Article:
Tuesday, February 24, 2015

The Things We Carry (to Morocco)

Takeoff to Casablanca is less than a week away, pre-work and training is nearly complete, and my attention is turning to packing my suitcase.  As I was making a packing list over the weekend, for some reason I could not stop thinking about a short story I read many years ago in school called “Things They Carried”.  Tim O’Brien’s most well-known work is about a platoon – his platoon, actually – of young men who found themselves comrades in arms in the midst of the U.S. Vietnam War.  He describes the things they carried with them 50 years ago on their field marches to paint a vivid picture of what it was like to be in their situation.  It’s sad and funny and poignant – and deeply relevant to today’s current events.  If, like me, you were forced to read this in school but haven’t read it since, get your hands on a copy and re-read it.  Trust me, it’s worth revisiting as an adult. 

The subject matter of the story is serious and sometimes gruesome; that war and the people who fought in it experienced some tremendously troubling things.  In that way, it could not be less relevant to this very exciting and positive mission on which the IBM CSC Morocco 6 team is about to embark.  But on the other hand, it’s about a small group of people who’ve never met coming together in a new place to set out on a mission.  In that way, it’s very topical.  One of the reasons American teenagers are asked to read the piece is because the writer’s storytelling mechanism is relevant to everyone.  The things we carry in our purses and briefcases on a day to day basis and the things we selectively pack into our suitcases for a month in Morocco say a lot about us. 

Here is a snapshot of my suitcase through the lens of Tim O’Brien’s storytelling:

“The things they carried were largely determined by necessity,” (p.2).  Clothes, my computer, medications, all of our logistical packets of information, and of course my passport.  

“What they carried was partly a function of rank, partly a function of field specialty,” (p.4).  I have a bunch of IBM “swag” sitting in my apartment which the folks in the corporate headquarters asked me to carry to Morocco for the team.  I have 9 ‘Big Thunder Tote Bags’, 9 rather ugly “IBM Rebus EYE BEE M” caps, 6 Jelly luggage tags, 6 LED Light Keychains, 6 Chroma Earbud sets, 6 Stylus & Cleaning Cloth sets, 2 USB drives, 2 Packs of post-it notes, and 1 ‘Element Pen’.  If the numbers seem bizarre for a team of 12, that’s because I’m sharing the load with teammate and fellow DC consultant Mr. Jordan Heichel.  (Because he was worried about space in his luggage, I agreed to take ¾ of all the big items.  I’m sure his silk cravats and shiny shoes will be all the better looking for the extra space in his bag… ;).   I also installed a bunch of software onto my computer I normally use on my client machines to help with the work now that I have an idea of what we’ll be doing.  Hopefully it was worth all the time it took to get the downloads approved.  This doesn’t have much to do with “rank” – but definitely is particular to my job skills and geography.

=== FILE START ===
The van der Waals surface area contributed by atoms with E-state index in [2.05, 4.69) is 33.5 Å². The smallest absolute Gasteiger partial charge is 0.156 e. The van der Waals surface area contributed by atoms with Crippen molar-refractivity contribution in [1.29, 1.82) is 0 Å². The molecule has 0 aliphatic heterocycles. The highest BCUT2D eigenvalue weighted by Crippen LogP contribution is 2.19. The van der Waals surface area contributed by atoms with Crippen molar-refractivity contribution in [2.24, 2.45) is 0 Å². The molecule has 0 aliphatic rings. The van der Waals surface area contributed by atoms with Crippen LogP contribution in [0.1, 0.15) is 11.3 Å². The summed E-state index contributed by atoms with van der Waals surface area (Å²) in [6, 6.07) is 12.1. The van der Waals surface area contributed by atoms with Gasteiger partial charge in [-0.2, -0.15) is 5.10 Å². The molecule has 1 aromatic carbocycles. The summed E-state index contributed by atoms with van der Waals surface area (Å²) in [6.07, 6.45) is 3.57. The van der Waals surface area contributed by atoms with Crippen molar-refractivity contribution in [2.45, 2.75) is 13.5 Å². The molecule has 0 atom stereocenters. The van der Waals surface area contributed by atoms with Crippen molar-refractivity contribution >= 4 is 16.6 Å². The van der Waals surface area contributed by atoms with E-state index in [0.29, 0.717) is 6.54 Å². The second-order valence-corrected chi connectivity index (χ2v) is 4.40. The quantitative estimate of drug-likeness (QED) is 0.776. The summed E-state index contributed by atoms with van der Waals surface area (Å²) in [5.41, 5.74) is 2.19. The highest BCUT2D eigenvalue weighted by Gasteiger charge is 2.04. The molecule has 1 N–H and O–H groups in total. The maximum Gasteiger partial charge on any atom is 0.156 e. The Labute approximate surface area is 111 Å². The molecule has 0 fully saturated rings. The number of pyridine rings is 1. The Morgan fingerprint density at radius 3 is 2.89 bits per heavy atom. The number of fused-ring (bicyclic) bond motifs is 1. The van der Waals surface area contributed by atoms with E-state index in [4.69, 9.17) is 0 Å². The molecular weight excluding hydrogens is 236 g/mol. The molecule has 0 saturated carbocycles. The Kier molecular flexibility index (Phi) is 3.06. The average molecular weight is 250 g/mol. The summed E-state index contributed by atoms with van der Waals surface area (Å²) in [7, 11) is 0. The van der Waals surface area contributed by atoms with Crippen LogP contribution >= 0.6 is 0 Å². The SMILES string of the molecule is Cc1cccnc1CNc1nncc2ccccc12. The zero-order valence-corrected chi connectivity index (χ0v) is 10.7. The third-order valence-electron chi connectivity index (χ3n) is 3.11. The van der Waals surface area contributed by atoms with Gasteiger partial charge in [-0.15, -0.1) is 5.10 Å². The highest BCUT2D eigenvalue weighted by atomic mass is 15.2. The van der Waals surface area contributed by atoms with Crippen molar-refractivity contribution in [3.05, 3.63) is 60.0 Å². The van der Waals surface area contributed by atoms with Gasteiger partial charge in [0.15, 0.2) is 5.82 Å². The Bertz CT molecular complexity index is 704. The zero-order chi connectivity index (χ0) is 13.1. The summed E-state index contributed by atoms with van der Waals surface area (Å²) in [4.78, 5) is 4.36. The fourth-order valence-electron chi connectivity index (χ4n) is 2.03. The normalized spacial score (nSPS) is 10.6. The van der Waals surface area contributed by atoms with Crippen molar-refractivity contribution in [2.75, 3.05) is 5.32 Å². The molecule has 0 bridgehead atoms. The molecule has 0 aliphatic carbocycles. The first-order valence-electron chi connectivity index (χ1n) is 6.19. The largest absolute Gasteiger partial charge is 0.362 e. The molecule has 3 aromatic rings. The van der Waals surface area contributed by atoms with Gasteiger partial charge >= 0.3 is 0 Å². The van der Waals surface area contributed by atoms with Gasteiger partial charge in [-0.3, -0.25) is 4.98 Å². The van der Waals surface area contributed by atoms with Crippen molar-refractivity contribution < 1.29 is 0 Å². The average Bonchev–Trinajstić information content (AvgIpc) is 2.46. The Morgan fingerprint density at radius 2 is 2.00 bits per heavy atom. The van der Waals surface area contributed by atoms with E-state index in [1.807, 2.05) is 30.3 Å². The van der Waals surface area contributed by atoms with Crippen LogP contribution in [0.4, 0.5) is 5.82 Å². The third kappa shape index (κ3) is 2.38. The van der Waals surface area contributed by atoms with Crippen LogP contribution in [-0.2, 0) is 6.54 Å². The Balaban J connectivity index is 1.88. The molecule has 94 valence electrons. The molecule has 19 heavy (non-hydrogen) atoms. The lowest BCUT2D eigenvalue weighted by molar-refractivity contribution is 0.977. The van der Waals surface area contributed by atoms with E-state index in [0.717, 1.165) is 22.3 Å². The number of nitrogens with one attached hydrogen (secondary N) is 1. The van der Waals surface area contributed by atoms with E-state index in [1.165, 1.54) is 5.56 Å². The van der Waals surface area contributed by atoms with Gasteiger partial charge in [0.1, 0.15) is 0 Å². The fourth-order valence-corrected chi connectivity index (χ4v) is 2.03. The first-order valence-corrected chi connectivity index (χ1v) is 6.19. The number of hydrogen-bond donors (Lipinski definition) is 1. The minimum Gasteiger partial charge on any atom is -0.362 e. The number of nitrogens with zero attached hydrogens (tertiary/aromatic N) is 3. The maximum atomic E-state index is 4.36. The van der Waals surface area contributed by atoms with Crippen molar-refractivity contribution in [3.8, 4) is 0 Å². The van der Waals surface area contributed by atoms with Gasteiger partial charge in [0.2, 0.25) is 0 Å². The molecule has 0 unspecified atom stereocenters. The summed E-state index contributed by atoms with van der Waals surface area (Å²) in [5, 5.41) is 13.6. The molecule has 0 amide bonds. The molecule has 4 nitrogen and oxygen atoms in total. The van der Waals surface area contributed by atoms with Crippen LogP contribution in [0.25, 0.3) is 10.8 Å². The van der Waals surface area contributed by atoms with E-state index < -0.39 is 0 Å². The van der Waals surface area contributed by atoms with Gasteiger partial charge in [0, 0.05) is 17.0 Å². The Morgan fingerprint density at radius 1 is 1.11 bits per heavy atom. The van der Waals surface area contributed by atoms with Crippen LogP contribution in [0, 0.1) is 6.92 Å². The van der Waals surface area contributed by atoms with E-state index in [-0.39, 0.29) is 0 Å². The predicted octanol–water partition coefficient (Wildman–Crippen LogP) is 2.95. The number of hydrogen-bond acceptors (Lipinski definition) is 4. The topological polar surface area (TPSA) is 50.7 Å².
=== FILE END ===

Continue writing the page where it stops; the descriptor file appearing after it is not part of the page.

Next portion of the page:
“What they carried varied by mission,” (p.6).  One of the tricky things about packing for this trip is how to balance items for the substantial professional parts of the trip with the personal parts of the trip.  How much professional attire vs. sightseeing attire?   Are there books or reference materials I have that might come in handy?  I honestly don’t know what our weekends will be like, but I’m hoping to take in as much of the country as possible while I’m there.  I’m also planning on packing my big DSLR camera.  This is probably un-intelligent; it’s large and takes up space, it’s also expensive and will be hard to replace if it’s lost or stolen.  But the experience promises to be so formative and exciting that I can’t convince myself to leave it behind.  I’m not a “great” photographer but one of the ways I like to experience new places is by taking pictures.  Additionally, part of our IBM CSC mission is to document the project… and that’s what I plan to do!   Pictures can be such an amazing window into an experience.

The things they carried varied to some extent by superstition,” (p.9).  Mock me if you will, but I plan to bring a small stuffed ‘animal’ with me to Morocco.  Well…not so much an animal as a 6 inch stuffed likeness of an E.Coli bacteria, covered in fuzzy material and complete with flagella.  It was a gift from my husband, and it’s weirdly cute.  It also reminds me of him; it reminds me to have a sense of humor and take joy in my life, and it reminds me that it’s ok to be myself - nerdy and unique.

And finally, “…they carried themselves” (p.13).  We carry ourselves, our perspective and our previous experiences to Morocco to work and to learn; to give and receive; to experience and grow.  Hopefully we will carry ourselves with poise and an open mind – as good representatives of our best selves and of IBM's #ibmcsc morocco6 team. 


  1. Oh Danielle, this post has parts that are right out of my mind. I too struggle with the not-so-intelligent decision of bringing my expensive but good camera... And I will bring my stuffed rat.. he is my filmstar and for sure I need to film him in Marocko. No doubt some of my soon-to-be-friends will find it a little strange and childish, but I am old enough to deal with that :-) :-)

  2. I'm sure it's a tough assignment! You can take decent pictures with smartphones these days. If not, you can always borrow our professional Canon camera.

    On a side note, plush microbes are SO cute!

    Khalid El Mouloudi